Cathode ray tubes are a vacuum tube with an electron gun at the back. The gun shoots electrons through the vacuum onto a screen which creates images. Thick screens that predate flat-screen televisions and computer monitors are cathode ray technology.
German scientists Julius Plücker and Johan Hittorf discovered cathode-ray tubes. Hittorf noticed a negative electrode, called a cathode, cast shadows on the glowing wall of a tube. In 1980, Arthur Schuster showed magnetic fields could control the rays. By 1897, J.J. Thomson measured the mass of cathode rays showing they were smaller than atoms. Electrons is the name eventually settled on for them.
Ferdinand Braun found that coating the inside of the front of the tube with phosphorous made it glow brighter. Finally, Americans Harry Weinhart and John Johnson of Western Electric created the first commercial CRT in 1922.
Eventually, countless CRT sub-types were invented. There were military uses but the most obvious use was television. Vladimir Zworykin of RCA created a better tube that he claimed is the first television. The entry television goes into more detail about that.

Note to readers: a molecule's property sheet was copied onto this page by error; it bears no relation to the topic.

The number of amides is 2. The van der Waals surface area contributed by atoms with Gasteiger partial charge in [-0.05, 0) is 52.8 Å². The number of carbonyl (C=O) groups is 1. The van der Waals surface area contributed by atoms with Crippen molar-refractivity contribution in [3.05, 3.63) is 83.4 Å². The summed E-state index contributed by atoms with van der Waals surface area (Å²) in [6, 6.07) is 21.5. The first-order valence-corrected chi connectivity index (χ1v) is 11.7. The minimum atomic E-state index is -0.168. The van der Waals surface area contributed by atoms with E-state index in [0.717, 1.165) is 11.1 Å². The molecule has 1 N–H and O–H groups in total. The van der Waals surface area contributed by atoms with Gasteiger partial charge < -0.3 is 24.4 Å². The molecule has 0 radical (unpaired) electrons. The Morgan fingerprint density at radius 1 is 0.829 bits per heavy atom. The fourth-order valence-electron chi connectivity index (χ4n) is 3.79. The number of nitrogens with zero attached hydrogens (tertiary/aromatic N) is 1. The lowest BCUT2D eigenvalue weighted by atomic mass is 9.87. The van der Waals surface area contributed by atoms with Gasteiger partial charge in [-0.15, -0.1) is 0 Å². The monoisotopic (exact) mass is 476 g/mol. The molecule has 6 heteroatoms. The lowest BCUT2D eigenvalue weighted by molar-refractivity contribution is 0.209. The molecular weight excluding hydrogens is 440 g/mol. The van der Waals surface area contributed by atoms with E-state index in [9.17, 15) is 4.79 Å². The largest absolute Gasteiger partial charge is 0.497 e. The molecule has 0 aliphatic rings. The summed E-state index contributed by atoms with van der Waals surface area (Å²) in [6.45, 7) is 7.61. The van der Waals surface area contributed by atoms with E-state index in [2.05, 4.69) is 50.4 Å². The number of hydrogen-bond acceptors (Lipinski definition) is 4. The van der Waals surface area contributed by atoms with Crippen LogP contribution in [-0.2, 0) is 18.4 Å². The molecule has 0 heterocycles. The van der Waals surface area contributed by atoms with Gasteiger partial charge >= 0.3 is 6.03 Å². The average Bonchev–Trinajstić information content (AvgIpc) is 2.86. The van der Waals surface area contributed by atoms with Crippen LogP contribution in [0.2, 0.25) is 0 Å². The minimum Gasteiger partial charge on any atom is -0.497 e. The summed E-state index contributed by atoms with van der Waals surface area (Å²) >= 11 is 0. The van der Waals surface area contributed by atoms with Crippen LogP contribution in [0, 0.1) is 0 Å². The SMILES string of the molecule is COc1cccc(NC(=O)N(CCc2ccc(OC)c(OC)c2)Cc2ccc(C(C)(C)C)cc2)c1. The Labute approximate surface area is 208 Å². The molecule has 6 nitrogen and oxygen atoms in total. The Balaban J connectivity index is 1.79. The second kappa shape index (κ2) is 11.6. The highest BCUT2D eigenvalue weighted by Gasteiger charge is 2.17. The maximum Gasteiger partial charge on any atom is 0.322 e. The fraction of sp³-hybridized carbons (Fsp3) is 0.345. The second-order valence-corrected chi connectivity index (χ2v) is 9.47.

There were countless improvements to CRT’s. Over the decades they increased steadily in size and shrunk slightly in thickness. Color tubes included three beams aimed at three layers of phosphorous. When combined they created a color image.
CRT televisions worked but they were mechanical devices, even when driven by a digital display like a computer monitor. Due to imperfections in the manufacturing process, small magnets were glued to the outside of a tube to adjusted the beam.
Even the slimmest CRT’s were still heavy and used a lot of electricity. Over time, flat-screen technologies including plasma, LED backlights, and OLED’s replaced CRT’s.
“If you absolutely must have the most authentic, optimal experience and don’t mind having a giant, heavy fucking brick of a television, then yes.”Anonymous internet commentator on using CRT’s to play old game consoles.